The search for new music can come in many forms: a trusted playlist, a YouTube rabbit hole, or a night out with Shazam on quick draw. Some like to sift through the pile of mixes uploaded each day, and some go straight to a trusted platform, like Boiler Room, for a dose of what lies on the forefront of electronic music. The goal is to have that moment, the one where a song hits you in a way that excites you to the point of curiosity. When Boiler Room uploaded Gerd Janson’s Day/Night set earlier this May, it felt like half the internet had this exact ‘moment.’ All the comments were users trying to figure out the second song he played, an ‘80s influenced anthem that hooks you from the start.
It didn’t take long for a few facts to bubble up to the internet’s surface; the song was called “Lille Vals,” it was by a Swedish artist named Storken, and it would be released soon on Gerd’s Running Back Records. A quick search and you’d find that Storken doesn’t have any music on Spotify, so how did he get his track in the hands of a tastemaker like Gerd Janson? The artist, whose real name is Thomas Henriksson, took to Instagram to explain some background on how “Lille Vals” came to be.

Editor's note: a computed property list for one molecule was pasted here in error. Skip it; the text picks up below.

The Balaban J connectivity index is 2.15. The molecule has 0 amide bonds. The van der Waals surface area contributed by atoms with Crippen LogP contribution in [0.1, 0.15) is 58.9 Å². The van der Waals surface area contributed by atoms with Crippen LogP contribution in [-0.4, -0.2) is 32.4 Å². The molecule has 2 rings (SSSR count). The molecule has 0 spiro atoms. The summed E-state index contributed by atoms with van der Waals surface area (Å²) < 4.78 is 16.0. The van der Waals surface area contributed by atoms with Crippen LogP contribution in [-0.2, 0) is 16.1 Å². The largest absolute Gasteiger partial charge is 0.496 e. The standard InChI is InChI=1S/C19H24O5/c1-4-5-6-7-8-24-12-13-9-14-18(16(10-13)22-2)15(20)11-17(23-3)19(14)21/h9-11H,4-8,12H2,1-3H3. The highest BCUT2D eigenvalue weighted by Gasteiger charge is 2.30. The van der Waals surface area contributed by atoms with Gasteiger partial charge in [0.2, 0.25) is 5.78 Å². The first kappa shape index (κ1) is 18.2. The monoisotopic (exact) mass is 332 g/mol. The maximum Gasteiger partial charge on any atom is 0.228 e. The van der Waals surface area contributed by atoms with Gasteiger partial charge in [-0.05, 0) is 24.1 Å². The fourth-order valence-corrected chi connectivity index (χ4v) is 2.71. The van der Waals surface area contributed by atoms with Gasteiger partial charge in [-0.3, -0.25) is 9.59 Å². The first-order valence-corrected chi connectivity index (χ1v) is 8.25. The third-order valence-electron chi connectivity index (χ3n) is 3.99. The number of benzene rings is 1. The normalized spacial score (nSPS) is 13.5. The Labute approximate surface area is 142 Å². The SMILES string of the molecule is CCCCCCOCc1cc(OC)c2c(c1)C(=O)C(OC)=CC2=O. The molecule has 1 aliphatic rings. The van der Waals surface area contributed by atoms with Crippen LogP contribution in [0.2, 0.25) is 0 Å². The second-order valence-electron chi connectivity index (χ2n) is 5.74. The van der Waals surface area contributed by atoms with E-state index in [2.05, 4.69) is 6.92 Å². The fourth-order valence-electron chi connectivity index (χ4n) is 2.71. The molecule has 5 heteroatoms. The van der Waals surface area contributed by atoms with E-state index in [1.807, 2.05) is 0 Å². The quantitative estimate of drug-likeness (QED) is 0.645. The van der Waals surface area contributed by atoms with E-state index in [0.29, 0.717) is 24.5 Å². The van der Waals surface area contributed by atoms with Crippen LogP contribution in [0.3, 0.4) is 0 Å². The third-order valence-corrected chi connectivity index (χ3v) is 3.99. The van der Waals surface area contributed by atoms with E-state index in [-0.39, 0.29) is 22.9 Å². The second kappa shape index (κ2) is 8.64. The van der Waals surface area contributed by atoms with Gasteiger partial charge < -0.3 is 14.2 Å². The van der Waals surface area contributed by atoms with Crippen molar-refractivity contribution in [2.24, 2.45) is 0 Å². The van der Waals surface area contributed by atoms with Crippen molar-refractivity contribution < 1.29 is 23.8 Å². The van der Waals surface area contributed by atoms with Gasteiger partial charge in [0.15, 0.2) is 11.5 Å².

Henriksson grew up around music. His parents were in an ‘80s cover band that practiced in his living room, which exposed him to the sound that would one day influence his own music. Ten years ago he began producing, and for the past five years he has been working on “Lille Vals.” Recently, Henriksson was at an afterparty in his home town of Åre, Sweden, coming straight off of a show he had with a group called Genius of time. He played his song for one of the members who responded “This is something that Gerd would want.” Storken promptly emailed the promo to Gerd as well as Disco powerhouse Todd Terje, and Gerd took the bait.
After a few months of preparation, and exposure by DJs like Jeremy Olander, “Lille Vals” is finally out. The song is nothing short of a hit with its arpeggiated bass, complex synth stabs, and a melody that’s impossible to forget. Its energy is playful and euphoric, a refreshing contrast to its Business Techno contemporaries. It doesn’t hurt that Storken’s song comes right at a time where ‘80s revival is everywhere. From disco to industrial to new wave, a mountain of ‘80s sounds have infiltrated 2019, and I, for one, place “Lille Vals” at the top.